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"It is this simultaneous breaking with both literary and social conventions which constitutes the radicalism" of experimental women writers, announce Gillian Hanscombe and Virginia L. Smyers, echoing Virginia Woolf's famous formulation in A Room of One's Own of the new fiction by "Mary Carmichael." Breaking the Sequence gestures in its title back to Woolf as feminist criticism's best known articulator of the conflation of women's writing and modernity: "Mary is tampering with the expected sequence. First she broke the sentence; now she has broken the sequence." Woolf invited us to connect the dramatic changes in the material conditions of women's lives with their disruptions of literary convention, indeed, with modernity itself. Writing for Their Lives addresses primarily the experimental lives of modernist women writers, whereas Breaking the Sequence examines the experimental styles of three generations of twentieth-century women writers. Together, they interrogate the historical and literary scripts of oppositional practices buried in that cliché of our generation: "alternative lifestyles."
The achievement of both books is their naming of an experimental women's tradition in twentieth-century literature. Theoretical and historical delineations of the avant-garde have constituted it in overwhelmingly male terms. The particular irony of this androcentric formulation, as Marianne DeKoven points out in Breaking the Sequence, is that male experimentalism has involved the appropriation of the feminine for the disruption of logocentrism. The project of both books begins in the feminist critique of existing scholarship on the avant-garde that has rendered women's experimental writing invisible or unreadable. Implicitly, they (like Toril Moi in Sexual/Textual Politics) also critique feminist criticism for being so focused on the realist tradition and radical content that women's formalist experimentalism has been marginalized within feminist revisionist histories. Both books call for greater attention to formalism, although in practice Hanscombe and Smyers emphasize the radical "forms" of the women's material lives where Ellen G. Friedman and Miriam Fuchs have oriented their discussion of (and selection of articles about) experimental discourse to poststructuralist concepts of "gynesis" (Alice Jardine), l'écriture féminine (Hélène Cixous), parler femme and feminine "mimicry" (Luce Irigaray), and the "semiotic" (Julia Kristeva).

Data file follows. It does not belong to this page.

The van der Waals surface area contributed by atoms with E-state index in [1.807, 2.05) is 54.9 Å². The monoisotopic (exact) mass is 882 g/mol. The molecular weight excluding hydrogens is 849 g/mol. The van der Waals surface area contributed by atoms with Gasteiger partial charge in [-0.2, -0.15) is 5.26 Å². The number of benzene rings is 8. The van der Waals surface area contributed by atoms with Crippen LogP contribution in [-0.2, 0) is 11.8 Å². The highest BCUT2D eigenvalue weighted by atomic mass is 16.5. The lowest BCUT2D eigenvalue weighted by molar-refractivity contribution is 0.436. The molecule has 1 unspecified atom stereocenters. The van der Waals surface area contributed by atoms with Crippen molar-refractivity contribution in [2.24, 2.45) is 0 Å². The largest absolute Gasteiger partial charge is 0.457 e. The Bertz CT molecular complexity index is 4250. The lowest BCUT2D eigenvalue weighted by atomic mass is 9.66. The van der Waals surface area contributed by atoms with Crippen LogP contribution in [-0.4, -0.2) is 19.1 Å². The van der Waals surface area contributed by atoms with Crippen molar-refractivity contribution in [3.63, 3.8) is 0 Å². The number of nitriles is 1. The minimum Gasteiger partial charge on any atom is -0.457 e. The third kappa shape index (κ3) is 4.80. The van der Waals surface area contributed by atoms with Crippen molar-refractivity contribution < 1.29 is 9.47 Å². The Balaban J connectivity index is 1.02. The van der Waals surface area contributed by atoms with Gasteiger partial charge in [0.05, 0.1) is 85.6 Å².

To correct these distortions and erasures in avant-garde and feminist literary histories, both books engage in the by-now familiar practices of gynocriticism: [End Page 864] the recovery of lost or misread writings by experimental women writers, the delineation of difference (from men) and the difference women make, and the affirmation of an ongoing tradition. And like far too much gynocriticism, both books ignore the differences among women. The experimental tradition the books identify is lily white. Breaking the Sequence does not include a single essay on a woman of color (the introduction only briefly mentions Toni Morrison). Writing for Their Lives ignores the experimental lives and works of women active in the Harlem Renaissance. The concept of "experimental" in both books needs expansion and transformation so that the invisible but no less radical and subversive experimentations of women of color can become visible. (Why does this still need to be said?)
Like Shari Benstock's Women of the Left Bank, Writing for Their Lives focuses particularly on a group of women in the first half of the century whose lives and writings were richly interwoven. Hanscombe and Smyers call this group of Anglo-American women "the other Bloomsbury"—not so respectable as Woolf's Bloomsbury, often indeed quite bohemian. Hanscombe and Symers provide outlines (sometimes with valuable archival material) for the lives and major achievements of these women, some well-known, others still waiting to be discovered: Gertrude Stein, Alice B. Toklas, H.D., Bryher, Amy Lowell, Dorothy Richardson, Mary Butts, Mina Loy, Djuna Barnes, Dora Marsden (founder of The New Freewoman), Harriet Shaw Weaver (editor of The Egoist), Harriet Monroe (editor of Poetry), Margaret Anderson and Jane Heap (editors of...